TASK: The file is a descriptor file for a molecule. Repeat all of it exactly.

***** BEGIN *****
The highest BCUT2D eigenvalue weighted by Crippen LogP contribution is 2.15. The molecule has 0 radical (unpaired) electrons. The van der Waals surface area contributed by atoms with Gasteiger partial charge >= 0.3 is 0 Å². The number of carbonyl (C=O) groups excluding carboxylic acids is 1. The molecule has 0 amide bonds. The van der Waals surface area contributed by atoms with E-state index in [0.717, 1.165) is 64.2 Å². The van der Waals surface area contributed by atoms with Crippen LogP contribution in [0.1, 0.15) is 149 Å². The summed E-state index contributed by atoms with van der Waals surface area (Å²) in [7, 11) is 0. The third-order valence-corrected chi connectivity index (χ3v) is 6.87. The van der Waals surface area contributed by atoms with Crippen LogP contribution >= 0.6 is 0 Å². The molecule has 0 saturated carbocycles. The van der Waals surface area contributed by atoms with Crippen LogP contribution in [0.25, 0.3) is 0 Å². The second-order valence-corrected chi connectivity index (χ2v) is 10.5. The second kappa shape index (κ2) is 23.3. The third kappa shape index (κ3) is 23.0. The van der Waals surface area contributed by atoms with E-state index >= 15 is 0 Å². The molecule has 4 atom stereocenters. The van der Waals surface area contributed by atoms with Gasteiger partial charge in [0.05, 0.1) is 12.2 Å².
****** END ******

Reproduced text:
The highest BCUT2D eigenvalue weighted by Crippen LogP contribution is 2.15. The molecule has 0 radical (unpaired) electrons. The van der Waals surface area contributed by atoms with Gasteiger partial charge >= 0.3 is 0 Å². The number of carbonyl (C=O) groups excluding carboxylic acids is 1. The molecule has 0 amide bonds. The van der Waals surface area contributed by atoms with E-state index in [0.717, 1.165) is 64.2 Å². The van der Waals surface area contributed by atoms with Crippen LogP contribution in [0.1, 0.15) is 149 Å². The summed E-state index contributed by atoms with van der Waals surface area (Å²) in [7, 11) is 0. The third-order valence-corrected chi connectivity index (χ3v) is 6.87. The van der Waals surface area contributed by atoms with Crippen LogP contribution >= 0.6 is 0 Å². The molecule has 0 saturated carbocycles. The van der Waals surface area contributed by atoms with Crippen LogP contribution in [0.25, 0.3) is 0 Å². The second-order valence-corrected chi connectivity index (χ2v) is 10.5. The second kappa shape index (κ2) is 23.3. The third kappa shape index (κ3) is 23.0. The van der Waals surface area contributed by atoms with E-state index >= 15 is 0 Å². The molecule has 4 atom stereocenters. The van der Waals surface area contributed by atoms with Gasteiger partial charge in [0.05, 0.1) is 12.2 Å².